A return visit to Bainbridge leads to an Italian food discovery and a chance to fall in love with a restaurant for a second time.
With a self-service cooler area where you can design your own hot pot and a window showcasing the chef’s noodle-making skills, Uway Malatang is a desirable destination in a largely abandoned mini-mall.
4649 Restaurant and Ramen Man are steps apart from each other, but each one brings its own distinct style to the bourgeoning Wallingford Japantown.
Formerly known as Bo Laksa King’s Bubbles and Bits, this hole-in-the-wall restaurant serves an array of pan-Asian dishes, including Burmese salads and the namesake noodle soup.
Sometimes all I want is simple fried rice. Cold, (preferably) day-old rice hitting a hot wok results in grains that are soft and fluffy, not to mention a great vehicle for other flavors. Fortunately for me, Seattle’s International District has a host of Chinese restaurants that fire up fried rice. Two of the most-touted are virtually back-to-back, so I decided to visit both to compare their offerings.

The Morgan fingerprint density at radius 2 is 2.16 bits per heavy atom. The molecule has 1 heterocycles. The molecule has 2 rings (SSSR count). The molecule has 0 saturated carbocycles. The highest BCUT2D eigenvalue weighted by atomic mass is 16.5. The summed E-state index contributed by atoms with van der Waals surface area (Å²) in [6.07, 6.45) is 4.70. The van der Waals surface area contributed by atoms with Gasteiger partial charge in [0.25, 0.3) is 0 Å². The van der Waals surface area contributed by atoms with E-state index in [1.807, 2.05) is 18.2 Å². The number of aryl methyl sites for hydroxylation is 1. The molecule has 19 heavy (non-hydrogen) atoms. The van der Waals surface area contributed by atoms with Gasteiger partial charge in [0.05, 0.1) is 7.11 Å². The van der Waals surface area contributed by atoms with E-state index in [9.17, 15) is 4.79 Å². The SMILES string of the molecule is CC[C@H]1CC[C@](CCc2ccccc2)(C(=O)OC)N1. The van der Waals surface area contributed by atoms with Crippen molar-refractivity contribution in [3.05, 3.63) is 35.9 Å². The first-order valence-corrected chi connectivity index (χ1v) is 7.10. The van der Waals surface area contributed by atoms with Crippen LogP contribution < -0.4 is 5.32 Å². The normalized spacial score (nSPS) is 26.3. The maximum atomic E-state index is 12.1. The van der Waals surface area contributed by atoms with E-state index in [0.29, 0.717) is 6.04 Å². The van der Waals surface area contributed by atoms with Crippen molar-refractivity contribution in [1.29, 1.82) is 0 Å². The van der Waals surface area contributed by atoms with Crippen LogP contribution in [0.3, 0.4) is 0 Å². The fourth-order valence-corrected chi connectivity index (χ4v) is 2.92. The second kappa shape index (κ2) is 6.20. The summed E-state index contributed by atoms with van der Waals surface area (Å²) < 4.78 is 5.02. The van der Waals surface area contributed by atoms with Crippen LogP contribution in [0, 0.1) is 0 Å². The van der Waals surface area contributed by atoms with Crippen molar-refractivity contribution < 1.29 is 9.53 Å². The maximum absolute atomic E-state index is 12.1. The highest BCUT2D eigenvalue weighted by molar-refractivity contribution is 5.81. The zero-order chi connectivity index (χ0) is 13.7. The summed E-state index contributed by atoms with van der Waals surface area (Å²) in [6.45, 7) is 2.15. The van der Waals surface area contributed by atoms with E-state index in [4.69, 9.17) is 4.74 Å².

A new restaurant in the shadow of the Space Needle turns out surprisingly impressive Japanese shabu-shabu.
Pike Place Market is a working market for locals as well as a central attraction for tourists and business travelers alike. There are plenty of places to satisfy your sweet tooth, but here’s where we recommend you start.
Affectionately called “the Hearth,” Miller’s Guild’s custom-made Infierno puts out a lot of heat, producing delicious portions of beef, rack of lamb, pork loin, prawns, smoked quail, and more.
Chef Brendan McGill always maps out an adventurous meal, and that includes dessert. He offered up both Sweet Potato and Yam Terrine and a Sticky Toffee Pudding with a twist.